Wednesday, January 17, 2007

Which job “suits” Pawlenty best ?

Before I answer the question, “Which job “suits” Pawlenty best ?”, a quick trivia question.

In the classic television show, The Brady Bunch, there was an episode entitled "Adios, Johnny Bravo". After a musical audition during which he is picked to become a rock star, Greg gets a big head and is ready to skip college.
Question : Why did the producers pick Greg to be Johnny Bravo ?
Answer : He was only chosen because he "fit the suit."

Hence it is with so many politicians, they are selected because they fit the “suit” (or image) that can easily be sold to the voting public. Look at George W. Bush … failed in a run for Congress in 1978, used family connections to achieve some personal business success (-- err, make that personal financial success as these businesses were not successful) then a stint as Governor of Texas. Resume and qualifications were not his strong suit, but his image was presented as a Compassionate Conservative who promised straight talk and high moral standards, opposed nation building and advocated tax cuts. Bush fit the suit of what could be sold to the social and religious conservative voters who in the end only got tax cuts (deficits don’t matter). In virtually one year, the Iowa caucus will be held and voters will notice how the candidates are morphing into a “suit” that can be sold to their perceived base.

Now we come to Tim Pawlenty … a man who wears many suits. He has a radio program that is broadcast throughout the state via WCCO. He is currently Vice Chair of the National Governors Association (NGA) and Chair of the NGA Center for Best Practices and next fall, he assumes chairmanship of the NGA. Monday, John McCain’s presidential exploratory committee announced that Pawlenty will serve as National Co-Chair of Senator John McCain’s presidential campaign should he decide to run. Oh, and he’s also our current Governor and according to his campaign manager, he may run for a third term if he is not selected to run for Vice President.

Remember when Governor Ventura was criticized for various personal appearances and private business endeavors. In fact, then Representative Carol Molnau (current Lt. Governor) requested a ruling by the Office of the Legislative Auditor whether it was appropriate for the state’s taxpayers to be obligated to pay for security costs for state troopers and support staff expenses during book tours.

What I find concerning is that when Pawlenty was asked during the 2002 campaign whether he would pursue other endeavors, he stated that he would only be the Governor. Now, as McCain’s National Co-Chair, will he be actively sounding out donors and rounding up supporters at dinners in key primary states during the all-important financial primary? How many trips to Iowa ? How many TV appearances ?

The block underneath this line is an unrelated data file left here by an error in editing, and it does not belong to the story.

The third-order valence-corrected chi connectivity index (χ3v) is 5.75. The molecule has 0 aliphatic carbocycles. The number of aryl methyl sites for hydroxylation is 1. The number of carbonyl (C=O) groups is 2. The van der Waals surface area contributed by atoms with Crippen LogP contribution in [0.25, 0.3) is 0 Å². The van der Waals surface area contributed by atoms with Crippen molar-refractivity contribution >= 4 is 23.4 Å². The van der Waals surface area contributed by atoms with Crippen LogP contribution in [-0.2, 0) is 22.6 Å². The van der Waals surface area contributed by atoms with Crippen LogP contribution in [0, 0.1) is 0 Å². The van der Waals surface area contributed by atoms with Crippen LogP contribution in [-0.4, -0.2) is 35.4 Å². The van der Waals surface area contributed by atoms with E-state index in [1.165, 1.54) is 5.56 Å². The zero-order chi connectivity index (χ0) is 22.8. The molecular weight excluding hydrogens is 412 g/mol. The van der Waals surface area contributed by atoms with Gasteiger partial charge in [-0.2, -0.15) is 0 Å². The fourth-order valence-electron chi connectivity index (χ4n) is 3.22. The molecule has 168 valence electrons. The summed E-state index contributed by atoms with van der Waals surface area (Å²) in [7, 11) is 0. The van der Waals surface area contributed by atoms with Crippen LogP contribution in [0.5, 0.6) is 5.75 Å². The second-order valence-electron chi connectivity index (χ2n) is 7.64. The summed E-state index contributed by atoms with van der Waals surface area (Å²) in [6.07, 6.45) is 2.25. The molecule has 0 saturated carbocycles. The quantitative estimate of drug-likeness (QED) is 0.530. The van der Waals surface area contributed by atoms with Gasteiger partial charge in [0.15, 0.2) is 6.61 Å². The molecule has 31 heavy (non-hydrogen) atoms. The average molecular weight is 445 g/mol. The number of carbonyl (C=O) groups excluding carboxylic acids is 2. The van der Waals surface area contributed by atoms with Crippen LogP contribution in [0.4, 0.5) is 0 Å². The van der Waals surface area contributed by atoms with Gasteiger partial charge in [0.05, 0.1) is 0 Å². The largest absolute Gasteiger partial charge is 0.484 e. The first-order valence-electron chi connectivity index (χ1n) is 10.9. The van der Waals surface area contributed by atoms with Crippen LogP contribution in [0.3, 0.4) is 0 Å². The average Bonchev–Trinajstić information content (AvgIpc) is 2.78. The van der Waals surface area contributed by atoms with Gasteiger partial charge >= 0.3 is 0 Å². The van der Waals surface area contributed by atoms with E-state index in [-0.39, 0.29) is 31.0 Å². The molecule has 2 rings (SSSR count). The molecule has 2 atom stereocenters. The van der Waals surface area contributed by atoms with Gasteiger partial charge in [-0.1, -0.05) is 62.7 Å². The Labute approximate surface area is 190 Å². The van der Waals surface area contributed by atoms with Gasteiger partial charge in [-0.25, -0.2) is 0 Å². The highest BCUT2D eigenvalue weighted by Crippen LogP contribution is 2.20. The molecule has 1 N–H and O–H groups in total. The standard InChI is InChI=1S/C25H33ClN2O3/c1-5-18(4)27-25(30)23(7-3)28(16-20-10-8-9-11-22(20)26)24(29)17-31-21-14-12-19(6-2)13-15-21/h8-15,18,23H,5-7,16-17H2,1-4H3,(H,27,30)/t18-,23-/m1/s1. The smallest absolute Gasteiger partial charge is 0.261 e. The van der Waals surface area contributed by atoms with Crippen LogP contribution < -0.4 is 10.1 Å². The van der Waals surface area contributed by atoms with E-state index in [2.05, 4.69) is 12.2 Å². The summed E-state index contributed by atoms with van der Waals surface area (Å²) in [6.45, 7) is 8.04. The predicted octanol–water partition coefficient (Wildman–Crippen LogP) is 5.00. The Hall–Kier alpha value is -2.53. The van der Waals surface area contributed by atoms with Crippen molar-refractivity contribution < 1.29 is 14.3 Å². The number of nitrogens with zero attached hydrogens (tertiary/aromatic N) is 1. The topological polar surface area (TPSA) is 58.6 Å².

Pawlenty was elected for a reason – to be Minnesota’s Governor. Tim Penny and Kevin Featherly penned a great Op-Ed in The Pioneer Press assessing Pawlenty’s talents and encouraging him to take some BOLD steps at leadership.

Listening to Pawlenty’s State of the State Address, he opted to address the easy issues that everyone can agree upon – better government, energy, education and health care. These issues were actively debated issues in the past election, and based on the legislative race results he has a pretty easy idea how the legislators feel. Hence, we heard revamping of his prior proposals using the term “compromise” and updating the version -- i.e. “Achieve II”. But there were other issues that the Governor did not mention – transportation and illegal immigration. These issues may not “suit” the image that he wants to project. He is adamant that he will veto a gas tax to address the state’s transporation needs. He knows that the illegal immigration issue is an exploitive wedge issue but the solution is politically very dicey. One comment that I can agree with him on – the need to stop paying for good intentions. To me that means the legislature should look at the subsidies that are on the books. He may be right that Minnesota is not overtaxed, but that does not mean that there is not inequity in the tax system. Subsidies transfers the tax burdens to ordinary citizens.

Although he addressed the issues, the solutions he offered were minmalistic yet somehow seemed to be adequately “suited” to resolve problems. He advocated additional opportunities to allow private business to obtain state spending (i.e. establish $4,000 scholarships for at risk students that may be used for private pre-schools.) In some cases he promotes rewarding the performers instead of elevating the underperformers (i.e. 2% increased additional funding if standards are achieved without consideration that some districts that based on Pawlenty’s own comments can be categorized as affluently educated communities which may easily achieve the targets.)

I believe that we can all agree with Pawlenty when he said "The state of our state is great, but we can make Minnesota even better," but to do that we need a BOLD Governor 100% committed to being the Governor.

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